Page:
Chop your steak at home, add all the seasoning ingredients and mix well, then store in an airtight container until you are ready to eat. If you are heading out on a hot day, you might not want to carry a bag full of raw meat, gently sweating in its own juices. On such a day, it’s a good idea to mix all the seasoning ingredients at home and take them with you in a little tub. While out and about, purchase your chosen piece of steak from a butcher, ask them to finely chop (never mince) the meat for you, and then mix the seasonings into the meat just before you eat.
Either way, when the time cones, simply spoon the tartare into the lettuce cups and serve with the “optional” extras alongside. Why not explore the butcher’s counter a little further? Much of the cow works well in this way, be it as beef or veal. Heart is a world-beater when tartared, with some expert commentators (Ben Benton) suggesting it makes a steakier-tasting steak tartare than steak does. People are funny about heart,but it’s not a creepy secreting/filtering organ like liver or kidneys, it’s just a muscle like rump or fillet.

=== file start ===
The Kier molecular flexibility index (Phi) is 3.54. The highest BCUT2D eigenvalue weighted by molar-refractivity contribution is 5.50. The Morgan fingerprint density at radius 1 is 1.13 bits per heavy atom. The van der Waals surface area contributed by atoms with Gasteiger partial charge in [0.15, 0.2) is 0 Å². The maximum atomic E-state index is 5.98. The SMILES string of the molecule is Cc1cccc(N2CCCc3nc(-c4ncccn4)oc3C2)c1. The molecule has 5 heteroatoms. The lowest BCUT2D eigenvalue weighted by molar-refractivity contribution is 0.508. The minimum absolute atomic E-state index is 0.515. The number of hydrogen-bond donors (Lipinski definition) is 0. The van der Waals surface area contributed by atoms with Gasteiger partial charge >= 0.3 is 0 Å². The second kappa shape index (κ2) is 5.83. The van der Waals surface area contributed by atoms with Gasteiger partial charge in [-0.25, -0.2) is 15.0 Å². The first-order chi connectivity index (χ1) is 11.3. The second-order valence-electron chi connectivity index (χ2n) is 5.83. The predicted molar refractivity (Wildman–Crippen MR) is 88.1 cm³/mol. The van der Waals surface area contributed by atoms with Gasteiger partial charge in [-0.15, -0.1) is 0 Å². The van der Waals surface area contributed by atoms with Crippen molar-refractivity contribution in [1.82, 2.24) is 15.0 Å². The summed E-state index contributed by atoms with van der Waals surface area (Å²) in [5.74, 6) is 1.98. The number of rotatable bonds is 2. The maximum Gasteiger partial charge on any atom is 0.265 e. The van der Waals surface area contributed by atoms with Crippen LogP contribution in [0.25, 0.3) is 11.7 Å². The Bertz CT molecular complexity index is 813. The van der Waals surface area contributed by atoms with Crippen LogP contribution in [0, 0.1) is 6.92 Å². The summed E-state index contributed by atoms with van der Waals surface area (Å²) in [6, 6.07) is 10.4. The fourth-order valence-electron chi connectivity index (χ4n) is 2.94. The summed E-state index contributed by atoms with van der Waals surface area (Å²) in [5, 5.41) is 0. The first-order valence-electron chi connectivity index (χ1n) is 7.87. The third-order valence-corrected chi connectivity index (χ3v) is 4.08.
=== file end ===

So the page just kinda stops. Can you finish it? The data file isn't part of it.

The skill here lies in the deboning of the chicken: you can ask your trusty butcher to do it for you (good luck!), or you can watch a YouTube video and practise at home. It isn’t impossible, but you do need a small, sharp knife and to be quite deft with it. You don’t need to cook this stuffed pumpkin over an open fire like Kusama did, but you do need to cook it. This is a portable sensation bar none.
1 x 1.5-2kg (3lb 7oz–4lb 7oz) whole organic chicken, deboned
1 large pumpkin (squash)
1tbsp freshly ground black pepper
75g (2½oz) butter
Juice of 1 lemon